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Body types

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vmom

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Feb 15, 2008
130
Has it been anyone's experience that larger/muscular gymnasts don't score as well in compulsaries on floor and beam? My daughter is shaped more like Mary Lou Retton rather than Nastia L. It seems no matter how good her routines are technically, she scores lower than the other girls. It's gone so far as to one of her coaches suggesting she wear the leg seams on her leo higher to make her legs look longer. On bars and vault she scores right up there (if not higher) than her team mates. Is her body shape not looking "dancey" enough? It seems like the thin girls with the long legs score better on floor and vault. Just curious. Thanks. (P.S.- I would never do anything to encourage my daughter to try and change her body shape!!! Just so there are no concerns. She's beautiful and strong just the way she is!)
 
K

KBT

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I'm not sure about USAG rules on this, but could her coach ask the judges what deductions they are taking? Maybe there is some issue that is being missed.

More muscular girls may not have the "pretty" ballet-style Nastia leaps, but that doesn't mean they can't score well. I've noticed that many muscular gymnasts have knees that only extend to 180 degrees while more flexible gymnasts will often have knees that extend past 180. While having only 180 degree extension is certainly better for the joint, it can make it look like the knees are always bent. (Think Jennie Thompson or Terin Humphrey). Your daughter may have to work extra hard to keep her knees tight and straight while the flexible gymnasts can let their knees be loose and still hit 180.

Your daughter will likely have an advantage in tumbling and vaulting as she moves up the levels, though. As she gets into optionals, she'll be able to take full advantage of that extra power that the flexible girls don't have.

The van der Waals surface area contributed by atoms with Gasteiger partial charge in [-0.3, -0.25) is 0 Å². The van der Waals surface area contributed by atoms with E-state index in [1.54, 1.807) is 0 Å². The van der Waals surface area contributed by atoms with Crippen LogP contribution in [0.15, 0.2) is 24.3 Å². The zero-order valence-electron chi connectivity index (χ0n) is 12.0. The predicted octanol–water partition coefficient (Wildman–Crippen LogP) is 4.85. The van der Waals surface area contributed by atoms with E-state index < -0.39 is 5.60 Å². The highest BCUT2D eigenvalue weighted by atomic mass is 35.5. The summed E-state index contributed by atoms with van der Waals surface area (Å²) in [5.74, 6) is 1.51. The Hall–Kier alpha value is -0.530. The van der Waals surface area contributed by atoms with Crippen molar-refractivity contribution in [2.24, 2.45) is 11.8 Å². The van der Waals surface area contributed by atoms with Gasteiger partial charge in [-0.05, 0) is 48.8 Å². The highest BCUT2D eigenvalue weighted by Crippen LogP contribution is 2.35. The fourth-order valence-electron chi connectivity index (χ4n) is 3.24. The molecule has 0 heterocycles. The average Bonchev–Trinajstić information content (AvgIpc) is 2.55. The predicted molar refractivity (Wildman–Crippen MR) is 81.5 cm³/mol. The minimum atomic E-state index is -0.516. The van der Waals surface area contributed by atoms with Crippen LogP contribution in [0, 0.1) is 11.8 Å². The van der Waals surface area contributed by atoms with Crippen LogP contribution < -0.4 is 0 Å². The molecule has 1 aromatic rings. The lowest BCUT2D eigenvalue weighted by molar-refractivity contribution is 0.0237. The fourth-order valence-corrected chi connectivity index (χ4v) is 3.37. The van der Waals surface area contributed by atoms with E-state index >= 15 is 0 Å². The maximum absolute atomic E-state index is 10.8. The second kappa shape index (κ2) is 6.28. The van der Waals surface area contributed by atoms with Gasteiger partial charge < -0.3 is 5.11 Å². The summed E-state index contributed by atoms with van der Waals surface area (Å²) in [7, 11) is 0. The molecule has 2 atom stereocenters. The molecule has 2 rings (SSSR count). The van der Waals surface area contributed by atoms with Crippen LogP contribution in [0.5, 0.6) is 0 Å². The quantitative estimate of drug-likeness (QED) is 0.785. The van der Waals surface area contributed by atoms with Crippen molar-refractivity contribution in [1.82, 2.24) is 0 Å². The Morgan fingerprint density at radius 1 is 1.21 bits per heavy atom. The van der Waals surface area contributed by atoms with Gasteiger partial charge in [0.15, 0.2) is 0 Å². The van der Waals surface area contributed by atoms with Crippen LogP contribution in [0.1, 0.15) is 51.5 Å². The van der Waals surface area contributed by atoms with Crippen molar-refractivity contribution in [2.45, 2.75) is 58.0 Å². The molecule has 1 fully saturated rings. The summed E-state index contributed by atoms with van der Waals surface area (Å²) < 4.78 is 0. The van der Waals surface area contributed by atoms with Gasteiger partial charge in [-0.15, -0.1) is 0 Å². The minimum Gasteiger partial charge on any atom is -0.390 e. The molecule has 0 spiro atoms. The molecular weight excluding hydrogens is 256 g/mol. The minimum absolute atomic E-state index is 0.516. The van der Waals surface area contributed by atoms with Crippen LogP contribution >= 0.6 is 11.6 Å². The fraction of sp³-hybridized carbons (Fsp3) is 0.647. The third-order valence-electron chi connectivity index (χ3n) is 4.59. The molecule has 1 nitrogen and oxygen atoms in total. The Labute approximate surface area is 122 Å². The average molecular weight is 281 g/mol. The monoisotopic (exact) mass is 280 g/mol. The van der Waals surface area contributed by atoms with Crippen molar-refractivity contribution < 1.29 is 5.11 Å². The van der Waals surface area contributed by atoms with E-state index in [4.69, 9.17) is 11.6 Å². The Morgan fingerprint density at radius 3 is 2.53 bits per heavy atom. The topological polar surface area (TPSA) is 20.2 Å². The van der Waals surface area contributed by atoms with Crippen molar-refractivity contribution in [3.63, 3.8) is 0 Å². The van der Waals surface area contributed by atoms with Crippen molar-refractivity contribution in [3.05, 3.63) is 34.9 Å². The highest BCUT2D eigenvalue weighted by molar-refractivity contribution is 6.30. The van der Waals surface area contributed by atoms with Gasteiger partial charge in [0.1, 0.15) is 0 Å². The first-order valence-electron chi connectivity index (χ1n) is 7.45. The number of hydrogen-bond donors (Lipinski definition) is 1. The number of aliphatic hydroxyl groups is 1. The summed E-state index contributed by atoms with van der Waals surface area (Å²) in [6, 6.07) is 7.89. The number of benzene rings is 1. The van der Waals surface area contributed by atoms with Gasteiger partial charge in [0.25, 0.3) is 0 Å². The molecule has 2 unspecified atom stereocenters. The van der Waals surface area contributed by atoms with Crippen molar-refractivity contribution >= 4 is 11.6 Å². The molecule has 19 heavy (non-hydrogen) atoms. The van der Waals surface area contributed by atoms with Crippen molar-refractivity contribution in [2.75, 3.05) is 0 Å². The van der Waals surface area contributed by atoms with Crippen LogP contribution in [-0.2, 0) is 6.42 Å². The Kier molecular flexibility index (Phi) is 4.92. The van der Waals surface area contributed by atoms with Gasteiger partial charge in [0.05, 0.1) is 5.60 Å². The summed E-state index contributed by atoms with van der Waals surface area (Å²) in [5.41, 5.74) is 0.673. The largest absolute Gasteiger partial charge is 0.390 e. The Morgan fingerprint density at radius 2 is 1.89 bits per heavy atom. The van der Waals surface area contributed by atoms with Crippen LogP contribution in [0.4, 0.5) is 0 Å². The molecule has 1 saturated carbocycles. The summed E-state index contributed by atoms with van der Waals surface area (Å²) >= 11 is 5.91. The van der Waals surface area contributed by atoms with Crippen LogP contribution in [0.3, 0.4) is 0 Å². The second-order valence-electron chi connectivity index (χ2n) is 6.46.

vmom

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Feb 15, 2008
130
Thank you, that does help. We did get a comment at a mock meet that her knees did appear bent. She told me, "But, they were straight!" I will pass this along to her!!
 

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Body type shouldn't play into score at all. However, some kids' knees appear bent even when they're as straight as they'll go, and some kids' toes appear slightly flexed even when they're as pointed as they'll get.

Honestly, I don't know how best to counter this: it seems to be more of a joint structure thing than a flexibility thing, so I don't know if there's any way to stretch that area and improve the appearance of form. If any other coaches with more of a medical background than I have can wiegh in on this, I'd love to hear what they have to say.
 
K

KBT

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I realize your daughter is still doing compulsories, but when she does get to optionals tuck jumps, cat leaps, stag leaps, ring leaps, etc, will be good skills for her. Skills that have bent knees built in will help eliminate the look of having bent knees all the time. She may also want to try things like straight-body casts to handstands on bars instead of straddled because it's often easier to keep the knees tight if you are also concentrating on squeezing the legs are together.
 
C

Coach23

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Hyper-extended leg positions on all leaps/jumps with the sharpest toes points possible, and the right choreography. I've had a handful of athletes with a stocky, muscular build, and this worked every time on beam and floor. On jumps: If the gymnast can keep her toes above waist level, especially when she rotates the legs outward in a straddle jump, it gives the illusion of straighter legs for girls who can't extend the knee further than 180, but the toe points have to be sharp. Choreography: It needs to be body-type specific (if she's L7 or higher).
 

vmom

Member
Feb 15, 2008
130
Thanks for the input. She worked really hard on keeping her legs tight and straight and pointing her toes hard. She got good results (higher scores) and took third on floor at State! She even scored her highest beam score and came in 4th on beam at State and AA.
 
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